Apple sued in California over touch patent

Apple products using touch technology allegedly infringe on FlatWorld's patents.

Apple products using touch technology infringe on a patent owned by the Pennsylvanian company FlatWorld Interactives, the company alleged in court documents filed on Friday. FlatWorld asked for a permanent injunction that Apple stop infringing, and for sufficient compensation for the infringements, the company's attorneys said.

The Pennsylvanian designer of touchscreen systems for use in museum displays alleged that Apple knowingly infringed on its patent, according to documents filed with the U.S. District Court for the Northern District of California said. The infringing products are said to include the iPhone, iPad, iPod Touch, MacBook Pro, MacBook Air, Magic Mouse and Magic Trackpad.

FlatWorld said Apple's infringement has been on a massive scale and has caused it irreparable harm. The company demanded a permanent injunction enjoining Apple from continued infringement plus an unspecified amount of damages to compensate for Apple's infringement. The company is seeking a jury trial.

FlatWorld was founded in January 2007 by Slavko Milekic, a professor in cognitive science and digital design at the University of the Arts in Pennsylvania, in order to commercialize his touch screen patent, the filing said. Milekic developed a gesture recognition system to be used by children for an easier and more intuitive way to interact with computers. His patent includes techniques that allow users to manipulate images using gestures such as flicking images off the screen and selecting an image by touching it.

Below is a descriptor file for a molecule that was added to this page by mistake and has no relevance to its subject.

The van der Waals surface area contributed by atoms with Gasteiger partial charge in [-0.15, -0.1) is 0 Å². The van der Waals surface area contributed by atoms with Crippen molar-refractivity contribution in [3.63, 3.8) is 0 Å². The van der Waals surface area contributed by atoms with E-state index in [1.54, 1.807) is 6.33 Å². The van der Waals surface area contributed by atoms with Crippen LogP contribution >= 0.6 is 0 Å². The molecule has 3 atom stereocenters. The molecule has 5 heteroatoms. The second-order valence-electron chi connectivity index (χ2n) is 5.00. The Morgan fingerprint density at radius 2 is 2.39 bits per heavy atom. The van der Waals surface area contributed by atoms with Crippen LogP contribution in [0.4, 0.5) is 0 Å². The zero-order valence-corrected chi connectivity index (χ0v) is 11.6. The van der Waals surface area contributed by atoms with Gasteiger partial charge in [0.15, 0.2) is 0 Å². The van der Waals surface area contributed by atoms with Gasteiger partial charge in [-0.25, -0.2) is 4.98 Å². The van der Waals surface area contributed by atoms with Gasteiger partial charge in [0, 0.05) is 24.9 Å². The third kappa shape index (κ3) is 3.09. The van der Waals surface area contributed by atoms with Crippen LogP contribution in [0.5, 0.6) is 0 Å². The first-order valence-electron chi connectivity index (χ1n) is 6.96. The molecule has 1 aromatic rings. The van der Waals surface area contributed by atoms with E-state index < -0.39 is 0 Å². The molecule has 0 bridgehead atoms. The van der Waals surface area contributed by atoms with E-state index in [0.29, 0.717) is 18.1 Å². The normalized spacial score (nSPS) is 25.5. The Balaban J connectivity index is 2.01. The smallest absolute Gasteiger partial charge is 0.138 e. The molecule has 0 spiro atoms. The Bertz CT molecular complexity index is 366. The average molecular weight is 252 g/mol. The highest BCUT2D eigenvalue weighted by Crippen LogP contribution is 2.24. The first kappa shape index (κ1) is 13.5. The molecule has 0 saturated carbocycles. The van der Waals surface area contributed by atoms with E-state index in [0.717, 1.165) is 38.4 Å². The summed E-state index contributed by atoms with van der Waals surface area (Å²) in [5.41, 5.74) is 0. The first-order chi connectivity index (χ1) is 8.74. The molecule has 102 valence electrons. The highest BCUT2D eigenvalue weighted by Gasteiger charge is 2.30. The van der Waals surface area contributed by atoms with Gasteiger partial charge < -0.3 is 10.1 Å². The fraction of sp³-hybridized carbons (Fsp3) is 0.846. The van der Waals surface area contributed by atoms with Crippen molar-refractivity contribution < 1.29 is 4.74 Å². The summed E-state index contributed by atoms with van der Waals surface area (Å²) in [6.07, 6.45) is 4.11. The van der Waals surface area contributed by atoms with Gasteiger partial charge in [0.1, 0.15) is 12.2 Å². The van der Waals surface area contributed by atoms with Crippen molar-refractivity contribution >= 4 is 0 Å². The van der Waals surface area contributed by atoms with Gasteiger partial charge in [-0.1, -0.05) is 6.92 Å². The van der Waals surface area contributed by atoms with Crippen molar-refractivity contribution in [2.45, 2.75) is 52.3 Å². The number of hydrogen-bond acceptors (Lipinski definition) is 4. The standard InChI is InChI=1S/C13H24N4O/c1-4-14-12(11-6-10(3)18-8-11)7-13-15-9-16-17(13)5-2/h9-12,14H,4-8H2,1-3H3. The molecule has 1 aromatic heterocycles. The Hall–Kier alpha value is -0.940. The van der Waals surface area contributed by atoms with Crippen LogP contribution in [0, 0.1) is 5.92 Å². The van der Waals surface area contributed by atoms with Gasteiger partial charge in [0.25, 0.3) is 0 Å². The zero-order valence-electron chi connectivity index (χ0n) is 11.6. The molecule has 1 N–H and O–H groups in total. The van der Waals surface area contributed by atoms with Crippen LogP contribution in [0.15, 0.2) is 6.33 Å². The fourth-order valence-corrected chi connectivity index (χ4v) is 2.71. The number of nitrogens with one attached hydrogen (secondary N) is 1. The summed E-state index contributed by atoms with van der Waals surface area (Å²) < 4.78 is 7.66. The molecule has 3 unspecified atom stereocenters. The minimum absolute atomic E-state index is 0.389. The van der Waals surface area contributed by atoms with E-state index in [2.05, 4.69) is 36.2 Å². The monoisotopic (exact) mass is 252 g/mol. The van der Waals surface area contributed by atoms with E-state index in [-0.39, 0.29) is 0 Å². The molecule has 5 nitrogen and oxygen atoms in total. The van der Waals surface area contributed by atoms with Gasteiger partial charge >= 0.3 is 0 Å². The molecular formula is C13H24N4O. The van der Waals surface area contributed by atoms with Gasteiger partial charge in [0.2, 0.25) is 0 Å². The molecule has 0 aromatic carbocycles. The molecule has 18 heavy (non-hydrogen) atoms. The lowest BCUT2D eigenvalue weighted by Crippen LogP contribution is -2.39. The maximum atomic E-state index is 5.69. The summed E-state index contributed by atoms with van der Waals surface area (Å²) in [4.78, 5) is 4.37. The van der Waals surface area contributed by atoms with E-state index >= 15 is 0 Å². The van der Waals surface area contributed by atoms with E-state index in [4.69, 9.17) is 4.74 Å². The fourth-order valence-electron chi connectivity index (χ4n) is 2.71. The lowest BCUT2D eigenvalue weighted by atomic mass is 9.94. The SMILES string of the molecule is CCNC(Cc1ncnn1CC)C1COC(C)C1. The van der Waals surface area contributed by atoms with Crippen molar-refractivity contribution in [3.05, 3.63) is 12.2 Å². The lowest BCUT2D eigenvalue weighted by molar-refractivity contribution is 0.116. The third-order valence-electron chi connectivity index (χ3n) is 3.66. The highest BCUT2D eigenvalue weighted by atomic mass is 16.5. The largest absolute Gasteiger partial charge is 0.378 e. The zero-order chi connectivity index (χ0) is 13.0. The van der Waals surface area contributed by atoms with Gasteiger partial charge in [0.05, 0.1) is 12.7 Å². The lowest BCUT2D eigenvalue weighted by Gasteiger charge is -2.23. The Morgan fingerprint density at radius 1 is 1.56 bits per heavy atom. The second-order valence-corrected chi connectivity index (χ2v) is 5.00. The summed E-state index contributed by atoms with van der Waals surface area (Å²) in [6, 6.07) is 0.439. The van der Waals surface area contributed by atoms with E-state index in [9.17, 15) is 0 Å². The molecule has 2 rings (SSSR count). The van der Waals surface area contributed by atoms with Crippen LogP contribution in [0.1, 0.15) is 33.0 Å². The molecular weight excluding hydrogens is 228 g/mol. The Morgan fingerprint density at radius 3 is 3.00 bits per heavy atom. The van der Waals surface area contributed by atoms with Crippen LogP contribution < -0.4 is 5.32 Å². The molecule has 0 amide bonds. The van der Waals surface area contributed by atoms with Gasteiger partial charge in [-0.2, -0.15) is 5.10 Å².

Milekic filed a provisional patent application on August 28, 1997, claiming priority from that date in his definitive patent application, according to the court documents. He applied for his patent on June 12, 1998 and was granted it as U.S. patent 6,920,619 on July 19 2005, according to the U.S. Patent and Trademark Office.

He assigned the patent to FlatWorld in 2007 and the patent was reissued to the company as U.S. Patent RE43,318 in April 2012. Patent holders in the U.S. can file an application to reissue a patent to correct errors made in an earlier filing, according to the U.S. Patent and Trademark Office (USPTO).

Apple received a notification about the original patent and the reissue application in September 2007, shortly after the first iPhone went on sale in the U.S. at the end of June 2007, FlatWorld's attorneys noted in the court filing. The filing also revealed that FlatWorld believes that Apple first started developing touch screen technology for the iPhone in 2005.

An initial case management conference was set for Aug. 9, 2012. At that date all parties involved are scheduled to hold a conference with the object to expose the essential issues in the litigation at an early date and to avoid unnecessary and burdensome discovery procedures in the course of preparing for trial of those issues.

Apple declined to comment on pending litigation.

Loek covers all things tech for the IDG News Service. Follow him on Twitter at @loekessers or email tips and comments to loek_essers@idg.com

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